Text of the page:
Thirdly, If you want reliability in a SSD over omglightninguberfast performance, buy an Intel X25-M. I have yet to see any major catastrophic failures using them for work, and play. They seem to be THE end all to reliable SSD's. If you have ANY doubts about using an SSD for just basic use, buy that. If you want blistering speed in windows 7, the Crucial C300 256Gb is the fastest on the market right now (for less than $1000's of dollars)

Fourthly, (And I'm not sure thats a proper word) Make sure you follow that tweak guide that was listed earlier in the thread. It is 100% imperative to longevity, and proper performance on your SSD and computer itself. Some of the most important are disabling defrag, removing the Page file entirely (or to a regular hard drive), and also disabling any sleep options for power saving the hard drive. The sleep options cause stuttering and freezing randomly which is the #1 issue people have with that Corsair C300 256Gb, and I havent had the issue once since I disabled these options.

Lastly, If you raid a SSD, there is NO Support for TRIM. Be aware of that. It will eventually degrade performance and you'll hate your SSD even in raid form.

Hope these help!
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Re: SSD System Drives

Postby Vrimmel » Fri Mar 04, 2011 3:41 pm

I would check out ocz vertex 3 pro, if you want one of the best.

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Re: SSD System Drives

Postby theckhd » Fri Mar 04, 2011 4:02 pm

Thanks for the Anandtech link. The last time I looked at SSDs, anandtech was gushing about the SandForce controller. It looks like they still are to some degree; in overall performance, it certainly seems strong. Especially the unreleased OCZ V3P.

Just to make sure I'm following, the reason that you all favor the C300 is its immense advantage in random read performance, which is important for WoW, right? The reason I'm asking is that in my case, the drive will be the generic system drive holding Windows 7 and a couple programs, but not a lot else. I already have WoW on a separate SSD, and have several large traditional hard drives for media/documents/backups/etc. I'm not sure if that changes the priorities; I could see random writes being fairly important for a system drive.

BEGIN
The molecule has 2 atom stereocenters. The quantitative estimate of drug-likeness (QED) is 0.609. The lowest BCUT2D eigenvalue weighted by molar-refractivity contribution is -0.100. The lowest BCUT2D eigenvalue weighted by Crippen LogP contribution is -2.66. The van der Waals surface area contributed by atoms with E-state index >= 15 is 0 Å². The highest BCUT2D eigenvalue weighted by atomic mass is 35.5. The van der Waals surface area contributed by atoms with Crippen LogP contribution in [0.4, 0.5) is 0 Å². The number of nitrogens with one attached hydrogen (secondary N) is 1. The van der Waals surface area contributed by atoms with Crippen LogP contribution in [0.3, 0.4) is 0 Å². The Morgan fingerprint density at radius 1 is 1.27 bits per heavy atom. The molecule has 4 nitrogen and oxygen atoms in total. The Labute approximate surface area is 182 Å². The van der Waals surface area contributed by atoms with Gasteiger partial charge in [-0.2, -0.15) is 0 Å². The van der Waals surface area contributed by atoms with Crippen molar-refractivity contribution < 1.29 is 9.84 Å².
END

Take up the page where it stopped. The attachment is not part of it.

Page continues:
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Re: SSD System Drives

Postby 99sitr » Mon Mar 07, 2011 4:33 pm

I'm running a RAID 0 setup with SSD's for my primary drive which has the OS and a few games. I have been out of the loop for some bit but my setup is a great performer out of the box. It consists of 2 Intel X25M's 60GB versions in RAID 0, here is the initial testing I did on them.

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For reference here is the other array in the rig (2 WD Caviar Black 7200RPM 640GB drives)

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Re: SSD System Drives

Postby Treck » Tue Mar 08, 2011 6:03 pm

Got myself a Corsair SSD Force 120gig.
Was thinking of "only" getting a 60gig, but with win7 taking about 18gig, and wow about 25gig, i didnt feel like running with 17gig of "free" space to be "free" enough (actually only 13gig, as 60gig on paper, is about 55gig on a drive).
One game and some programs, and your maxed out on thatone.